Seminars & Colloquia
"Building and Testing Distributed Systems"
Wednesday April 18, 2012 09:00 AM
Location: 3211, EBII NCSU Centennial Campus
(Visitor parking instructions)
Building distributed systems is particularly difficult because of the asynchronous, heterogeneous, and failure-prone environment where these systems must run. This asynchrony makes verifying the correctness of systems implementations even more challenging. Tools for building distributed systems must often strike a compromise between reducing programmer effort and increasing system efficiency. In my research, we introduce a limited amount of structure and limitations to implementations to enable a wide range of analysis and development assistance. Most prominently, we have built the Mace language and runtime, which translates a concise, expressive distributed system specification into a C++ implementation, and the Mace model checker, capable of finding liveness violations in systems code. The Mace specification importantly exposes three key pieces of structure: atomic events, explicit state, and explicit messaging.
With a few additional structural annotations, we show how we can support intra-node parallel event processing of these atomic events while still preserving sequenal event consistency---even using variably available computing resources distributed across a cluster. By leveraging these three structural elements, we have further built tools such as a performance tester and an automated malicious protocol tester. Recent research has also explored applications of these key structures in legacy software that has produced a log analysis tool that can detect performance problems, and a malicious fault injector that can discover successful performance attacks. Mace has been in development since 2004 and has been used to build a wide variety of Internet-ready distributed systems both by myself and by researchers at places such as Cornell University, Microsoft Research (Redmond, Silicon Valley, and Beijing), HP Labs, UCLA, EPFL, and UCSD. This talk will give an overview of my research, presenting the structure we introduce and how we use it to support robust and parallel event processing, malicious attack discovery, and problem diagnosis through log analysis.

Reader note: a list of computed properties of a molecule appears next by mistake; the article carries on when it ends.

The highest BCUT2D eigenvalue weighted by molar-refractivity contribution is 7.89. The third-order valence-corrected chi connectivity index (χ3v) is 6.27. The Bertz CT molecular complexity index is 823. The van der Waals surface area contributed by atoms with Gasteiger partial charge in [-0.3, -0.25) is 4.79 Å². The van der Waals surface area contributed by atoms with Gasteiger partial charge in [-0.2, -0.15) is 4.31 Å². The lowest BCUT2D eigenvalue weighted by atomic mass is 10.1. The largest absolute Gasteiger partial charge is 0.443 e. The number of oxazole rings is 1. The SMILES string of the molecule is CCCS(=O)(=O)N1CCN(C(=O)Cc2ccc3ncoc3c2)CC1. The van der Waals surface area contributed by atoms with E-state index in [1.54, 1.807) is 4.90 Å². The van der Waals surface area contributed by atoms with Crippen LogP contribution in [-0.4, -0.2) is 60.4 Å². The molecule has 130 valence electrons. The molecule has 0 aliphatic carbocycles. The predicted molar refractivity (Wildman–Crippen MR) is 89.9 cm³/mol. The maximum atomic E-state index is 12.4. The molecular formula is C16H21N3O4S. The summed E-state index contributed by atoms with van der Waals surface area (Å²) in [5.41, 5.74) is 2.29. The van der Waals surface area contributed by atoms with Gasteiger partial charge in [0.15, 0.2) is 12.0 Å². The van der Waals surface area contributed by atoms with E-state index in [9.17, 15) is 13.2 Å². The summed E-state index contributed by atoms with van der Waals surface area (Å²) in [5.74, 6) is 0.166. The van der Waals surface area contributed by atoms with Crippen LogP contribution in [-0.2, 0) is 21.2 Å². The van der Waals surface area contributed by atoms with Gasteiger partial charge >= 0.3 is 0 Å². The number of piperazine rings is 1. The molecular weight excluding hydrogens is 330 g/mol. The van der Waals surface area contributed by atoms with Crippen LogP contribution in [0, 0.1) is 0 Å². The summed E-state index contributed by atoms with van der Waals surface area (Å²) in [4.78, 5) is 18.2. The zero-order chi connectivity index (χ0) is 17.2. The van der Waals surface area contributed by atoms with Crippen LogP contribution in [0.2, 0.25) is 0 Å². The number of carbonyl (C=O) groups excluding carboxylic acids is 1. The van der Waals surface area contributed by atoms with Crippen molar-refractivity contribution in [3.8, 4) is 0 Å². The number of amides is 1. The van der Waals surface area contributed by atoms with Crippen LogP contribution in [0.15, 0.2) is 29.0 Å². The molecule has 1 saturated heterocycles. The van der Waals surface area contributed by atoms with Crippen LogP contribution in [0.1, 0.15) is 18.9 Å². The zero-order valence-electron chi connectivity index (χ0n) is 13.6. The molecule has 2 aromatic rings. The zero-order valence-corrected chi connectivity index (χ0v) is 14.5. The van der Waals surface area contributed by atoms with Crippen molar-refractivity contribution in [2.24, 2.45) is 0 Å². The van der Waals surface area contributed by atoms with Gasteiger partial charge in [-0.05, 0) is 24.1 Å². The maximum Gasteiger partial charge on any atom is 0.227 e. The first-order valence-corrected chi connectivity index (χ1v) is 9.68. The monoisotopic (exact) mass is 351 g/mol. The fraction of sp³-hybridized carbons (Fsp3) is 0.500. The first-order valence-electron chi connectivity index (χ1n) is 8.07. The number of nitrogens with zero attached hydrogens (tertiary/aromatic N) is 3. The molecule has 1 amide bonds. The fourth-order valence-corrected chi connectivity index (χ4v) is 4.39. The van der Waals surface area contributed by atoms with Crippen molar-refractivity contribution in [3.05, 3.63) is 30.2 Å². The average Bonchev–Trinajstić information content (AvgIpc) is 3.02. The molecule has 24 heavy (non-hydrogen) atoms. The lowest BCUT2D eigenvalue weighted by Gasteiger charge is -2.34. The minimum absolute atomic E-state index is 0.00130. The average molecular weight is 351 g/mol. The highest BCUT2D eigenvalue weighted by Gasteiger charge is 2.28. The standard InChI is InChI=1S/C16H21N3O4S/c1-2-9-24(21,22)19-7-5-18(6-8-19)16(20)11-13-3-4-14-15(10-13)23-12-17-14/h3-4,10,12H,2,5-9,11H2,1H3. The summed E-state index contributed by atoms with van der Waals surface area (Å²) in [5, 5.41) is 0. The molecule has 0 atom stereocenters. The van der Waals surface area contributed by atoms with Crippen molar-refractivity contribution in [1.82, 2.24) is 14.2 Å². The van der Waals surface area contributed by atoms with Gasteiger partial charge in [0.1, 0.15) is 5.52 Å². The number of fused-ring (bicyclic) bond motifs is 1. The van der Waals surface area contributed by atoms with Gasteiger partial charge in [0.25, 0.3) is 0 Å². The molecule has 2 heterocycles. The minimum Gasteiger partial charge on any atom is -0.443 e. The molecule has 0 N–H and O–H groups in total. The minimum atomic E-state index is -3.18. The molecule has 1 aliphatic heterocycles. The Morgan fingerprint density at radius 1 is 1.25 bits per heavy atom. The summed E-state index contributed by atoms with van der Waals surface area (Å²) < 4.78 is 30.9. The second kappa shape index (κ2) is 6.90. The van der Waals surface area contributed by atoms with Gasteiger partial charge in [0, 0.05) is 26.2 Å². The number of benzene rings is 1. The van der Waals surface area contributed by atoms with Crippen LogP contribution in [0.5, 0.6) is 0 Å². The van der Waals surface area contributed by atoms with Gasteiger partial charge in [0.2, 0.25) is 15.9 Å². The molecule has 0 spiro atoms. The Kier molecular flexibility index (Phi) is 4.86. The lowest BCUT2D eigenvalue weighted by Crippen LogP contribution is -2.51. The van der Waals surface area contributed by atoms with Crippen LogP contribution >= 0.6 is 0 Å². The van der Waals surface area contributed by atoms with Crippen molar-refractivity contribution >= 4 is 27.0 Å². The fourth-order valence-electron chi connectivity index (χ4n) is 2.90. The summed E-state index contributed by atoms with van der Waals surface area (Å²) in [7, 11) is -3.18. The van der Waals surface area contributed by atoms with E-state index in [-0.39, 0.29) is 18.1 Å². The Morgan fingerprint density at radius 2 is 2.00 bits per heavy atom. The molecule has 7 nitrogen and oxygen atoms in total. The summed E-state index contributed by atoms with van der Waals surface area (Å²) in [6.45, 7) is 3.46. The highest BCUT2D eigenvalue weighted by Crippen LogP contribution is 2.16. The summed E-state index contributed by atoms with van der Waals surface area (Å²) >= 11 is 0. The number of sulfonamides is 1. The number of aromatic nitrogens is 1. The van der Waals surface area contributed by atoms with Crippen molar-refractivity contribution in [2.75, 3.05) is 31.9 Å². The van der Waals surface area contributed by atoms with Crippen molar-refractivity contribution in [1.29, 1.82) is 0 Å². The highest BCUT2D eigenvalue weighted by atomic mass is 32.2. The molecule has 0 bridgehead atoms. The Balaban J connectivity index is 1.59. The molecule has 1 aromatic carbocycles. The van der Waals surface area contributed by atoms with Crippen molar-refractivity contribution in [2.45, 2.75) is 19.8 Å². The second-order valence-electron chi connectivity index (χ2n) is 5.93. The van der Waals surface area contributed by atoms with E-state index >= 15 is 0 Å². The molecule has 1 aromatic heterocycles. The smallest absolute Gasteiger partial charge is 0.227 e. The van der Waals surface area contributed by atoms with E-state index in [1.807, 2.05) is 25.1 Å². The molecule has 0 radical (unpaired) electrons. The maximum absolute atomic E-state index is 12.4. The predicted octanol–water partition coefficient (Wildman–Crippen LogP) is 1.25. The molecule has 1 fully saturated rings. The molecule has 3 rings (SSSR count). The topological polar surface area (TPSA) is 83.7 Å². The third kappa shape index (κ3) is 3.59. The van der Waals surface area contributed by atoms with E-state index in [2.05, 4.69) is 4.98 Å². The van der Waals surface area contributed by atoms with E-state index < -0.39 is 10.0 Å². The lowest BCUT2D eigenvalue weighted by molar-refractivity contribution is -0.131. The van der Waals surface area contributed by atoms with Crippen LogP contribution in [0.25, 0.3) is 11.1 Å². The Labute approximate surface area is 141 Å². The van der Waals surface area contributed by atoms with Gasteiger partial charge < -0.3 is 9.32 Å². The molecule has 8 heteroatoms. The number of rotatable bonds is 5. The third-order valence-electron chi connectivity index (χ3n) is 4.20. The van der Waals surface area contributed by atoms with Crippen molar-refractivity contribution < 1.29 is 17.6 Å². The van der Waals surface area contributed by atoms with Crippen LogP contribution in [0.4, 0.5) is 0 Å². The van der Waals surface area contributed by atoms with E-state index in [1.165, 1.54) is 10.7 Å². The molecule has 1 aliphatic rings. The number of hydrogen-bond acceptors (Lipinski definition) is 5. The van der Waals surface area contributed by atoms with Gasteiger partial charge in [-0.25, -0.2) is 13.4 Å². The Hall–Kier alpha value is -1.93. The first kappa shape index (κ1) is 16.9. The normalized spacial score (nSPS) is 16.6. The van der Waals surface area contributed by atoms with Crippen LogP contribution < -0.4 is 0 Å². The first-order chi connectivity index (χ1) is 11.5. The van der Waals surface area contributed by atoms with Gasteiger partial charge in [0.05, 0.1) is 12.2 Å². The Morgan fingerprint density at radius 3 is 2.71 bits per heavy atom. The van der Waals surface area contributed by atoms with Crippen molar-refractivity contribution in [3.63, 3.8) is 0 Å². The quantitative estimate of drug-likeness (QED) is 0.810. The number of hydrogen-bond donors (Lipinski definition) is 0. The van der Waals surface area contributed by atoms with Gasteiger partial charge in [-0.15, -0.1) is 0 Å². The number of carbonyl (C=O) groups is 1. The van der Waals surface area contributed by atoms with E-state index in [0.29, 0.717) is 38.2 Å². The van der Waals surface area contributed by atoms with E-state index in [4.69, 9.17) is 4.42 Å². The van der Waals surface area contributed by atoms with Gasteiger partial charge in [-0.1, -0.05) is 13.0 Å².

Charles Killian is an Assistant Professor in the Department of Computer Science at Purdue University. He received an NSF CAREER award in 2011, as well as an HP Open Innovation award. In 2008 he completed his Ph.D. in Computer Science from the University of California, San Diego under the supervision of Amin Vahdat. Before transferring to UCSD in August 2004, he completed his Masters in Computer Science from Duke University with Amin Vahdat, and his Bachelors Degrees in Computer Science and Applied Math from NC State University in 2002. His systems and networking research focuses on building and testing distributed systems, and bridges this research with software engineering, security, data mining, and programming languages. Since 2004 he has implemented the Mace programming language and runtime, built numerous distributed systems, and designed MaceMC, the first model checker capable of finding liveness violations in unmodified systems code and 2007 best paper award at NSDI. Chip has built many additional tools and enhancements since then, including performance testing, work on parallel event processing, automated attack discovery, and data mining logs to discover performance problems.
Host: Frank Mueller, CSC Dept.
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